Students Urged to Recycle

Coca-Cola, along with the FAMU Green Coalition and Environmental Sciences Student Organization, handed out T-shirts, flyers and gave away prizes to students passing by to educate them about the movement of being “green.”

Nov. 15 is America Recycles Day, a nationwide initiative sponsored by Keep America Beautiful, Inc. Florida A&M students flocked to the Set Tuesday to participate. Trash bins were filled with recyclable goods and gently worn clothes that will be donated to local charities.

Students were being asked to sign a petition to request a campus recycling program. The program will add $0.75 to $1 to students’ tuition to build solar panels around campus.

“There is no price to great to keep our environment cleans,” said Logan McDonnell, a senior criminal justice student. “The way our ozone layer is looking, it couldn’t hurt. I’m all for it.”

In addition to the petition, students were asked to take a pledge separated in two parts: “Act” and “Pledge.” The purpose was to learn about recycling options in the community, what materials are collected for recycling and how to reduce personal waste by recycling. The pledge lists a variety of everyday products that can be recycled.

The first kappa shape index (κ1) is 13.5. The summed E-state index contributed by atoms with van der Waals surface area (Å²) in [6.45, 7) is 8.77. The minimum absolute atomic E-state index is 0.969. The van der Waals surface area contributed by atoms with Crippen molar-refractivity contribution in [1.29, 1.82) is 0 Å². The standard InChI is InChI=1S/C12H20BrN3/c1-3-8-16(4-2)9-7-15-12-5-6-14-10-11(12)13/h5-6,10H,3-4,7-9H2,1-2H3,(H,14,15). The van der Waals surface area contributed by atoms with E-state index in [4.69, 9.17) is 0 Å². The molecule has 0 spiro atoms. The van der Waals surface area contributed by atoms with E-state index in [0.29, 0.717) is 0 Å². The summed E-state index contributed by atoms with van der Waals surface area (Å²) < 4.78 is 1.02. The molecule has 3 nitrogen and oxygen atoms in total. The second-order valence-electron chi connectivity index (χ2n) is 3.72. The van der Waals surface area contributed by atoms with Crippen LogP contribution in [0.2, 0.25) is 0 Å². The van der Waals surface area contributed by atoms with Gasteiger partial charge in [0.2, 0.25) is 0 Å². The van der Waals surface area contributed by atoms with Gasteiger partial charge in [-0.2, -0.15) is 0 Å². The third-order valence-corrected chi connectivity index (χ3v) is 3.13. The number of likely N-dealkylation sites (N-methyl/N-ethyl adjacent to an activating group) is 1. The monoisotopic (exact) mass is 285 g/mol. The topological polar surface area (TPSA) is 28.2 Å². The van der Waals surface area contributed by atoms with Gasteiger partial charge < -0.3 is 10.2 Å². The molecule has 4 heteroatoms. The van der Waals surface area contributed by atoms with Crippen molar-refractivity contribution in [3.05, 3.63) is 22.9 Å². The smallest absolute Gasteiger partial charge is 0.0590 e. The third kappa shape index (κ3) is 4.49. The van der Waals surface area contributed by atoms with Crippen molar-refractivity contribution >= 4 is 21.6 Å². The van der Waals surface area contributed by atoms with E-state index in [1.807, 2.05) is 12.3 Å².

Coca-Cola vehicles were parked on the corners, decorated with interactive games and recycling displays. Students had the chance to win computer bags for correctly answering trivia questions

Recyclable goods like plastic bottles, aluminum cans, paper, cardboard, printer cartridges, cell phones and batteries which will be shredded and burned to create more plastic bottles or even FAMU paraphernalia.

Coca-Cola marketing representative Eric Wharton wore a fully recycled T-shirt made from seven Coke bottles.

“We hope that students become more educated on the affects of recycling,” said Wharton.

Every month, Americans throw out enough glass bottles and jars to fill up a skyscraper, Keep America Beautiful reported, and 80 percent of the materials thrown away can be recycled.

“With us being an HBCU, most people think blacks don’t care about the environment,” said Green Coalition Parliamentarian Ashli Doss. “We are here to show that we do and inform the students the importance of going green.”